The controversy over the provocatively named Russian punk rock group Pussy Riot, which profaned an Orthodox altar by singing an obscene anti-Putin “prayer” in Moscow‘s most important cathedral, notched up this week when a court refused to grant bail to three of the female band’s alleged members.
The women will be held until a court date is set for their trial, which will not happen until at least July 24.
The band members were arrested and charged with “hooliganism” for their performance inside the church in February, although no one was hurt and no property was damaged. They could be imprisoned for two to seven years if convicted. The women, two of whom are mothers of young children, have been incarcerated in a Moscow pretrial detention center for almost six months. Amnesty International recognized them as prisoners of conscience in April.
The issue has divided Russian society into two camps. The first group thinks that their song represents an insult to the religious sensibilities of the majority, which ought to be a criminal offense punishable with jail time. A significantly smaller group — concentrated among Russia‘s intellectual and artistic communities — argues that while the women may be guilty of bad behavior, their actions should not be considered a serious crime in any secular society. Legal experts now agree, warning of a decrease in public confidence in the Russian judiciary and government institutions.
Some 35,000 people have signed an Internet petition calling for the women’s release, and last month more than 100 prominent Russian artists, musicians and public intellectuals signed an open letter to the Kremlin that declared “the criminal case against Pussy Riot compromises the Russian judicial system and undermines confidence in government institutions on the whole.”
Some liberals insist that the surprisingly harsh prosecution of the women is being pushed by the Kremlin at the behest of the Orthodox Church, which has grown in political power in recent years and increasingly takes public stands on social matters such as the way Russian women dress and anti-religious artistic expressions. The church denies any direct involvement in the case.
The bizarre stunt carried out by the punk group last February in a priests-only section of Moscow’s Cathedral of Christ the Savior — a punk prayer “to redeem us from Putin” — might have passed almost unnoticed at almost any other time.
But it happened as Vladimir Putin launched his successful but controversial bid for a third term as Russia’s president, amid a rising street protest movement calling for democratic reforms, and just as unprecedented exposes were appearing in the media about the luxurious lifestyle of the powerful Russian Orthodox Patriarch Kirill.
A poll conducted by the independent Moscow-based Levada Center in March found that 46 percent of Russians agreed that a potential seven-year jail term was “adequate” punishment for what the women did. Another 35 percent thought it was “too harsh,” while just 9 percent believed the group’s actions should not be subject to criminal prosecution at all.
“The majority of people are negative toward what Pussy Riot did, with elderly people more so than younger ones,” says Alexei Grazhdankin, deputy director of the Levada Center. “Most people do not perceive their action as simple hooliganism but as a profanation of sacred values, which calls forth feelings of anger and indignation.”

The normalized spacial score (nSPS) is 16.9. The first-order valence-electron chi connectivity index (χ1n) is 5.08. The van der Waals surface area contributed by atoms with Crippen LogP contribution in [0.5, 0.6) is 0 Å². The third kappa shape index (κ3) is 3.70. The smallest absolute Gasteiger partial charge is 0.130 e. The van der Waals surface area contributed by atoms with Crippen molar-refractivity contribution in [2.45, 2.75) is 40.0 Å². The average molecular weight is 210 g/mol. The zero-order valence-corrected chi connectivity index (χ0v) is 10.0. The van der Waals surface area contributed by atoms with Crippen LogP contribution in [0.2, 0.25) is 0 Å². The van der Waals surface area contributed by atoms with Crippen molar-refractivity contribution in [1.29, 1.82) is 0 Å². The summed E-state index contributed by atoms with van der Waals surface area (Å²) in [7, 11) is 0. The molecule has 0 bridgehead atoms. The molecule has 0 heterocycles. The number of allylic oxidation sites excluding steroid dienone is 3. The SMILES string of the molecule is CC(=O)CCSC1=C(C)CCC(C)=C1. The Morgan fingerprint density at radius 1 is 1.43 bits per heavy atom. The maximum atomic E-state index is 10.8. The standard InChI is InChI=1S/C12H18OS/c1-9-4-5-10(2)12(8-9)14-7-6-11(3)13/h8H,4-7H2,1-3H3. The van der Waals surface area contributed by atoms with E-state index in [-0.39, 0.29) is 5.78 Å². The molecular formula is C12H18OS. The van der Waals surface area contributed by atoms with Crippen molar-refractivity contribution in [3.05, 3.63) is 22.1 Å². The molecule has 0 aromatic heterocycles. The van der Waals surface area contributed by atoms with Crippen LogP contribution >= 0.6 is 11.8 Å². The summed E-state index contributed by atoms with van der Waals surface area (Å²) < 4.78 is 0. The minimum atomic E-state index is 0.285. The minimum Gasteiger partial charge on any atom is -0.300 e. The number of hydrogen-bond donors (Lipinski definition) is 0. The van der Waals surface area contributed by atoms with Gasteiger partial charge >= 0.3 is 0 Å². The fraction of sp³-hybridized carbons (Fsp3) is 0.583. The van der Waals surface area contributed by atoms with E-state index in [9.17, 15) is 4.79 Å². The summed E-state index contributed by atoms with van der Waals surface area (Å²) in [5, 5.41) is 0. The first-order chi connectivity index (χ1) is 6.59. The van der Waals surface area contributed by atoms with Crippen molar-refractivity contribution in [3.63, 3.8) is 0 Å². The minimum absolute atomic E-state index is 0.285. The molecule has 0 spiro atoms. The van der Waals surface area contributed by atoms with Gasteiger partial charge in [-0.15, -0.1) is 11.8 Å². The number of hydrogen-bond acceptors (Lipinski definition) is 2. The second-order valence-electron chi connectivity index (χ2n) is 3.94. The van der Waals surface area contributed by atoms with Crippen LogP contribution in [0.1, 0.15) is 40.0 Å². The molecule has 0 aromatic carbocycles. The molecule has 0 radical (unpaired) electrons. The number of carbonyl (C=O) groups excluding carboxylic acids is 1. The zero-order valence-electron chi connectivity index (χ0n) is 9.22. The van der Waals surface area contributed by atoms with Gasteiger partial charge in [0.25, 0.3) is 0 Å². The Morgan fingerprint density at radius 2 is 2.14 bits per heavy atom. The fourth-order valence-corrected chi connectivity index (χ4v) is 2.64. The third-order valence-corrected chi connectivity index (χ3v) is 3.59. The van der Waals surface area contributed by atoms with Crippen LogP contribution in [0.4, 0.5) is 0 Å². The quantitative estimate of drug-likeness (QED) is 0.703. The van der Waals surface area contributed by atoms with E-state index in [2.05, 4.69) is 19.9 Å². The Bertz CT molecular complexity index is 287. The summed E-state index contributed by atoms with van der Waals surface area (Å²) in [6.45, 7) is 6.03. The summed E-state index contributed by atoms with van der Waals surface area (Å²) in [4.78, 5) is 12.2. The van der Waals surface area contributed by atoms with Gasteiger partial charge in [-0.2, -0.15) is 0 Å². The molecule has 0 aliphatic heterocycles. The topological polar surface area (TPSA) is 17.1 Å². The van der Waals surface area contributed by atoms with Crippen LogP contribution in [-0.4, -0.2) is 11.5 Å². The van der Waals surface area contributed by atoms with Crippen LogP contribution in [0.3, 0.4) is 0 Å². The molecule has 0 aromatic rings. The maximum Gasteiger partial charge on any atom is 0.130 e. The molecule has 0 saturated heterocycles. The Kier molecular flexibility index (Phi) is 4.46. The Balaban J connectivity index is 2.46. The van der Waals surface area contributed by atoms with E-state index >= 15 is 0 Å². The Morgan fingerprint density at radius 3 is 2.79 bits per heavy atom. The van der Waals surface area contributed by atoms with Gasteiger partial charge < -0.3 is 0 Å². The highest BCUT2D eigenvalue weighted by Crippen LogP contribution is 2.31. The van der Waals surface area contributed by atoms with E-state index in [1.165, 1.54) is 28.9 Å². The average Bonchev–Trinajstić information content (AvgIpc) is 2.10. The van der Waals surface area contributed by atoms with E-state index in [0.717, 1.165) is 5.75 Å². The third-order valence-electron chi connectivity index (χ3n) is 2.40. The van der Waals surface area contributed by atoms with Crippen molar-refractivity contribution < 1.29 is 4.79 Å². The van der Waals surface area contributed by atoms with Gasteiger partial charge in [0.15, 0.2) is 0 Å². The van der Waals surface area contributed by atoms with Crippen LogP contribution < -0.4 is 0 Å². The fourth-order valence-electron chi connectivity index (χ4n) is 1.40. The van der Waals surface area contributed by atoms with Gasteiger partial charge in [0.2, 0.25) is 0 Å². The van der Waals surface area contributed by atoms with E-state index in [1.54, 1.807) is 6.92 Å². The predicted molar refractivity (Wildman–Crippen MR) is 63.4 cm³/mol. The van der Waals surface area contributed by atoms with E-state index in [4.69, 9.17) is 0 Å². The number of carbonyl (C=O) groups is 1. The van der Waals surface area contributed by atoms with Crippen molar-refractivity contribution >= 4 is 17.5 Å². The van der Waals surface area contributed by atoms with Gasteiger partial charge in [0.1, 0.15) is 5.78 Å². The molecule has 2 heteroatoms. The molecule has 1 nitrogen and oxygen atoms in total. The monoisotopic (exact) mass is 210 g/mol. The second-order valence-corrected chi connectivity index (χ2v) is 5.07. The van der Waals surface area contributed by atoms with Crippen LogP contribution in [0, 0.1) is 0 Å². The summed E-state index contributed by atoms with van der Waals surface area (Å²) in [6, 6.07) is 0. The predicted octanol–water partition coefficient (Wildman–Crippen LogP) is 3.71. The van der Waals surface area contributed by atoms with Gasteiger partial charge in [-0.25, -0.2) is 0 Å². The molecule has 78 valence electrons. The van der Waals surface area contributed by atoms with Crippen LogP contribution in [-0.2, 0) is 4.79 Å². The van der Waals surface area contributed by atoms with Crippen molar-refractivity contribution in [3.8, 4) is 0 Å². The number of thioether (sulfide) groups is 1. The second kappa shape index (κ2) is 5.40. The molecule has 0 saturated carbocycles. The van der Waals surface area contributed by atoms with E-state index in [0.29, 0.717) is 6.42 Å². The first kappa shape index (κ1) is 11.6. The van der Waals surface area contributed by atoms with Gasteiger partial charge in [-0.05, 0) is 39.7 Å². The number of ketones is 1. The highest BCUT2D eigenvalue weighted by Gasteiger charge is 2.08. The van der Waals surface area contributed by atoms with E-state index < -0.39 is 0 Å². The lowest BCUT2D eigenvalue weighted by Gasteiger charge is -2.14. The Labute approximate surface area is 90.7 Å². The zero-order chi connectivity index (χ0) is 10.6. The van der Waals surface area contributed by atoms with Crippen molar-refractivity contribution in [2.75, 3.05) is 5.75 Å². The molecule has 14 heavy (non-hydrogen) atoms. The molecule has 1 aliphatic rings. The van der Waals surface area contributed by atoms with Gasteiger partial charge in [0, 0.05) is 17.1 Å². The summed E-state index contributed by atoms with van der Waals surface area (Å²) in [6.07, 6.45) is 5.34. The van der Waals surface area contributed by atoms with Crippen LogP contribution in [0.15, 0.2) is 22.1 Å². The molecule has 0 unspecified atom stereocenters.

But those numbers may not be as comforting for the Kremlin, or the church, as they may seem. When Russian legal experts are consulted, they tend to express concern at what they see as an abuse of the law.
“There’s no question the Pussy Riot women behaved outrageously, not as decent people should,” says Yury Kostanov, a former prosecutor and an expert with the Independent Judicial Expertise Council in Moscow. “But there is no corpus delicti [evidence of a crime having taken place] here. Not every instance of disgraceful behavior can be prosecuted as a crime, and this one is extremely dubious. The length of time these women have been kept behind bars already is cause for extreme unease.”
Valery Borshchev, chairman of the Russian Ministry of Justice’s own public oversight commission, says that the three women are clearly not dangerous, nor can the two mothers be regarded as serious flight risks, and therefore under the normal workings of Russian courts they should have been released by now.
“It’s hard to avoid the impression that this is a case of open revenge, with unusual imprisonment the instrument of obtaining public emotional satisfaction rather than justice,” he says.
“In my personal opinion, the way this case is being carried on is a response to the personal offense felt by the Moscow Patriarchate. This is not wise, because it’s leading at least a section of society to question the authority of the Church. These women might be convicted in the end, but in the eyes of the public the authorities will lose.”
According to Andrei Titushkin, deputy press secretary of the Moscow Patriarchate, officials of the Orthodox Church will not be giving any comments on the case until the trial is over. Three months ago, however, Father Vsevolod Chaplin, a top church official, did speak to the Monitor at some length about the issue.
Even Archdeacon Andrei Kurayev, a professor at the church’s Moscow Ecclesiastical Academy and one of Russia’s top Orthodox academics, says he feels increasingly uneasy about the way the case is being handled.
“Every day these women spend in detention is another blow for our church,” he says.
“My religious feelings are insulted over the fact that they are kept in jail. I think our church leaders might already be sorry that they allowed this to happen. A pastor should never stir up hatred in a crowd.”